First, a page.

aljosa95 | Mar 27, 2018 |
Rosalind Miles looks at history through the eyes of women, from the earliest days to where we are now. Why when we read history are notable women often excluded? Why does it appear that through time men have been the artists; innovators and primary movers of the world? Where does the idea that women are naturally subservient come from when so many restrictions were needed to be placed upon their lives and there have been so many laws and customs devoted to suppression?

This book goes some way towards rectifying the historical imbalance and is an interesting and well researched study with occasional flashes of humour but, also, a lot of anger. Throughout history women and men together have made their world; both are necessary and need to be recognised. ( )
1 stem calm | Apr 22, 2010 |
Nonfiction history, from ancient to modern times, as it relates to women’s place in history. Spans the gamut from religious to political history, and this book is difficult to read without getting quite angry at times, me being a woman and all, and a majority of the book being about how women have been second-class citizens since, as the author wryly puts it, ‘the rise of the phallus.’ Viewed as simply man’s property for much of recorded history, women have had to fight tooth and nail for basic human rights. This is a glimpse into how things were through time, from the beginning (when women were revered) and with specific views at different cultures and microcosms. Also points out notable exceptions to the rule of the day, wherever and whenever that might be, with information about various “famous women” but also about how things were for the ‘average Jane’ of the times.

I learned a lot reading this book, but despite the author’s attempts at injecting some humor into it, I did read it in small bits rather than devour it in large chunks as it tended to get quite dry in places. A very worthwhile read, though. ( )
2 stem Spuddie | Mar 26, 2009 |
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Woman is and makes history.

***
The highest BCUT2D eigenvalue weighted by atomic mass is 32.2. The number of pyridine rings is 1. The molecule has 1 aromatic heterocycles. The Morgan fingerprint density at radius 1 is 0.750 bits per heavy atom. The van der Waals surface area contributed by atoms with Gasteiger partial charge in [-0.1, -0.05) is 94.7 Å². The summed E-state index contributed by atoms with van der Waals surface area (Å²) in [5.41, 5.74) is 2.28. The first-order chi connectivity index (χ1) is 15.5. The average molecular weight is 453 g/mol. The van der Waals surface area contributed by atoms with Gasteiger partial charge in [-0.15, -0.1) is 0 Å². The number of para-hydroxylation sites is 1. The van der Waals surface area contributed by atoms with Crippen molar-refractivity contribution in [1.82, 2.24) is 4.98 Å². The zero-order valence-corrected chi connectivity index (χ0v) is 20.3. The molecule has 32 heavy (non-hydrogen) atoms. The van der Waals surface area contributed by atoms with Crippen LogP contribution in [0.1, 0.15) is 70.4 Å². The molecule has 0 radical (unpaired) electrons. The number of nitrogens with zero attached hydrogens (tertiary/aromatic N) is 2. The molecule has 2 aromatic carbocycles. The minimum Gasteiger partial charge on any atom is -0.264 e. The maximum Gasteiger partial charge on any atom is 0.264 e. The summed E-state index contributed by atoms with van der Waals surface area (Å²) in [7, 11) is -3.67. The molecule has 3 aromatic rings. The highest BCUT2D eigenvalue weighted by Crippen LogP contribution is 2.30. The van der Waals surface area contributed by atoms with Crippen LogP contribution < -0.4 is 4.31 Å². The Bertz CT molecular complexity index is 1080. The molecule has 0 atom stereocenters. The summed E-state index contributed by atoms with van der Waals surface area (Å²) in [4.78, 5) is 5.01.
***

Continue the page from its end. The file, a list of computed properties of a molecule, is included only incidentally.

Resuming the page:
— Mary Ritter Beard
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For all the women of the world who have had no history
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Introduction
Who cooked the Last Supper?
The story of the human race begins with the female.
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"Originally published as The Women's History of the World in hardcover by Salem House Publishers in 1989." T.p. verso

"The present issue [Three Rivers Press, 2001] under this sporting new title and updated format is the first appearance in the United States of the text in full. Earlier editions pruned back the language and took out the humor on the grounds that the subject was too serious to joke about." from the Introduction.

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Who Cooked the Last Supper? overturns the phallusy of history and gives voice to the untold history of the world: the contributions of millions of unsung women. Men dominate history because men write history. There have been many heroes, but no heroines. Here, in Who Cooked the Last Supper?, is the history you never learned--but should have! Without politics or polemics, this brilliant and witty book overturns centuries of preconceptions to restore women to their rightful place at the center of culture, revolution, empire, war, and peace. Spiced with tales of individual women who have shaped civilization, celebrating the work and lives of women around the world, and distinguished by a wealth of research, Who Cooked the Last Supper? redefines our concept of historical reality.